On match day at Old Trafford, jerseys bearing his name and number dominate the stands. Behind the scenes, he has relished working with Mourinho again, and he has forged a firm friendship with his teammate Henrikh Mkhitaryan, often dining with him, and Paul Pogba, in the city.
That trace of English exceptionalism has not been absent from all of the tributes that have flowed in his direction — the former Liverpool midfielder Steven Gerrard said in December that Ibrahimovic is a “world-class player, and now he is proving it week in, week out” — but that England has fallen, and fallen hard, for its Swedish paramour is beyond doubt.
On Sunday, Gary Neville, a former United captain, described Ibrahimovic as a “beacon” for his old club, both on and off the field. Neville’s brother, Phil, another United alumnus, was equally effusive. Mourinho suggested that United fans might camp outside Ibrahimovic’s house to persuade him to sign on for another year.
All of those things that were once held against Ibrahimovic have now been inverted in his favor. That his shot-to-goal ratio — a measure of how ruthless he is when presented with a chance — is, at 6.8, a little higher than the likes of Arsenal’s Alexis Sánchez is not interpreted as inefficiency, but as proof of his ability to be in the right positions at the right time.
His bombast is no longer an object of disapproval and derision, but of admiration. When Ibrahimovic decreed that he would be not a king but a “god” in Manchester, or when he said after the E.F.L. Cup final that he was “expecting” to prove such a hit in England, he is not chastised for his arrogance, but is praised for his confidence. Conceitedness and charisma can be easily confused in the wrong light.
Increasingly, the parallel is being drawn between Ibrahimovic and another swaggering, self-possessed import who held Old Trafford in his thrall.
Most newspapers in England on Monday contained at least one reference to Eric Cantona, the Frenchman who, as much as any individual player, transformed Manchester United into a modern superpower in the 1990s.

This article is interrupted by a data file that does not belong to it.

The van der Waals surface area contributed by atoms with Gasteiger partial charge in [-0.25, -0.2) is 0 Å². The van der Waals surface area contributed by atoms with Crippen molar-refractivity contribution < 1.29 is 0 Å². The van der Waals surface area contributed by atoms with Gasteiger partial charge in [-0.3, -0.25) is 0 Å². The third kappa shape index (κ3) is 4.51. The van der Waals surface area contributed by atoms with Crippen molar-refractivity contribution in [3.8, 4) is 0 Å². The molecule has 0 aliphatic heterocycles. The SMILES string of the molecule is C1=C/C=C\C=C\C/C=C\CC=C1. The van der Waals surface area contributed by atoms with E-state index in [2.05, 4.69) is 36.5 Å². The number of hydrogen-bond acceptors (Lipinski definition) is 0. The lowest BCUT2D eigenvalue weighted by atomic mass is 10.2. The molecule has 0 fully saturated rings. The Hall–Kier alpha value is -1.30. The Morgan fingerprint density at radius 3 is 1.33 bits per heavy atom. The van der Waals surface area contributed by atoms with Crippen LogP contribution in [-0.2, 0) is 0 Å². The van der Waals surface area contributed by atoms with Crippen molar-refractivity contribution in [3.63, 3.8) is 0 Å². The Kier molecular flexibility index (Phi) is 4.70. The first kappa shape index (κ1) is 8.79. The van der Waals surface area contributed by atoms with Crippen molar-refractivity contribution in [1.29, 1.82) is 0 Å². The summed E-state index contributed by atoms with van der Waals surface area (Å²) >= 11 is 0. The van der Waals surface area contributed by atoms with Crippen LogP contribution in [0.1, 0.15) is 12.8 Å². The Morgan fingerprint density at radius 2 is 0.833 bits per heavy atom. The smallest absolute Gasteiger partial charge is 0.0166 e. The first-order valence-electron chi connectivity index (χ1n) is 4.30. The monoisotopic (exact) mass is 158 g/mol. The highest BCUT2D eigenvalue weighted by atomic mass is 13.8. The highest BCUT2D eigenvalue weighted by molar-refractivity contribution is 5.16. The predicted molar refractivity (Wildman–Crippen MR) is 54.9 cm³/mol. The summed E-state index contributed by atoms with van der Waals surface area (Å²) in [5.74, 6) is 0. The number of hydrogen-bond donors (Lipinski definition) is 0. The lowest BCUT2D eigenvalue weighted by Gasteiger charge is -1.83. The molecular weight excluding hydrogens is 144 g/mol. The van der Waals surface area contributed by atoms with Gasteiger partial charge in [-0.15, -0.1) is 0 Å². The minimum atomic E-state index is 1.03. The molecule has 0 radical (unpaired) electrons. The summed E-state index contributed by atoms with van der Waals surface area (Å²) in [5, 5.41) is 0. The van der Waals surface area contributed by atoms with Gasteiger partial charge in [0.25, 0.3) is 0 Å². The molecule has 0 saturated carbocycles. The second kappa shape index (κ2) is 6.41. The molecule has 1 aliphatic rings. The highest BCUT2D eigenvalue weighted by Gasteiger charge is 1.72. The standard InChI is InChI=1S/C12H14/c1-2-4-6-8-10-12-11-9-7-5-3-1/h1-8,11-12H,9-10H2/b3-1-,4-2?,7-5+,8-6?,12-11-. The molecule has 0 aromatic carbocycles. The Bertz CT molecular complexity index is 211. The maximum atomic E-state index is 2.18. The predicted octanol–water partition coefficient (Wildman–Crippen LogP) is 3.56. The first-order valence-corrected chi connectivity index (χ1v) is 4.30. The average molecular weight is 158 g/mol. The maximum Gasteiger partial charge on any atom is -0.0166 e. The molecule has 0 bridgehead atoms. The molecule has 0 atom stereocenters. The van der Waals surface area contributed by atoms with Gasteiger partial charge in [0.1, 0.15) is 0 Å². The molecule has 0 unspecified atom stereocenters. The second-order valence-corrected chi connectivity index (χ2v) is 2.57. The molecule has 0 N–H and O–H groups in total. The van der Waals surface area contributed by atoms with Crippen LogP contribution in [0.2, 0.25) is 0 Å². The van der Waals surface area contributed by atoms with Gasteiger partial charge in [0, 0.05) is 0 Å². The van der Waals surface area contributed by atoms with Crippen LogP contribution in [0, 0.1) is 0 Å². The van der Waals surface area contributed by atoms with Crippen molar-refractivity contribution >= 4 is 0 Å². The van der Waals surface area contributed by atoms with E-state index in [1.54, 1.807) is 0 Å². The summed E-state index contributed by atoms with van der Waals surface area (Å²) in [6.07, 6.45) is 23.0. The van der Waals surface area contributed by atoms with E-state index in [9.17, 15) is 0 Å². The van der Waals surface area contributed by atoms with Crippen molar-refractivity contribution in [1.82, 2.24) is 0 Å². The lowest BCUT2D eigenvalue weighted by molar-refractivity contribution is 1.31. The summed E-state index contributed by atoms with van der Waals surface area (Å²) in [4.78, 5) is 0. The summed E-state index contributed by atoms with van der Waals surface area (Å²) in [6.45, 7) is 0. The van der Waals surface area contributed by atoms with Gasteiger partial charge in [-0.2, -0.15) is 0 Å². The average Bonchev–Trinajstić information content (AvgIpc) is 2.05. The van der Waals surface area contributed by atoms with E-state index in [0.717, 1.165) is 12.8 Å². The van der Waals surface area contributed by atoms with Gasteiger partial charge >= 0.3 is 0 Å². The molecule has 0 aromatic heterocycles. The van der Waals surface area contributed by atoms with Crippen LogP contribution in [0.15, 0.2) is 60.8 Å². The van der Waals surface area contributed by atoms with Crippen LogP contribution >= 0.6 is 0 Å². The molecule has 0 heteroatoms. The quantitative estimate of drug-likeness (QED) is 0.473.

It is not hard to see the parallels, of course. Ibrahimovic’s carefully crafted public image could be read as a homage to Cantona, with his upturned collar and gnomic statements, packaged for the Instagram generation. Both came to Manchester with reputations for truculence and self-indulgence, as well as vivid brilliance, and both, once there, proved to be gifted leaders, too, by deed rather than by word.
And both are significant enough to affect English soccer’s psychology and culture more broadly. In the mid-1990s, a glut of imports from Europe and farther afield thronged into England, an invasion bankrolled by television money but inspired, without question, by Cantona. His success convinced a naturally isolationist country and league that foreigners could thrive here. The polyglot paradise the Premier League became is his legacy.
Ibrahimovic could leave a similar bequest. O’Neill recanted his disdain last year, when the draw for Euro 2016 pitted the Ireland team he now coaches against Ibrahimovic’s Sweden.
“Ten years ago, that might have been the case,” he said, a little defensively, when asked if he regretted calling Ibrahimovic overrated. “Lots of things can happen in that time.”
A few months later, with Ibrahimovic — in his career’s twilight — in contention to be anointed player of the year, claiming he is a product of nothing more than bluster and bullying would border on heresy. He has converted the last redoubt of his critics. England has reconsidered him, and in doing so, it might care to reconsider the leagues it once scorned through him.
Ibrahimovic, they said, would never cut it in the Premier League. He could only shine where the lights were not as bright. He has proved that wrong, decisively so. Perhaps those leagues are not quite as inferior as was always assumed, and perhaps the Premier League is not the ultimate test. Perhaps it was not Ibrahimovic who was overrated.
(New York Times)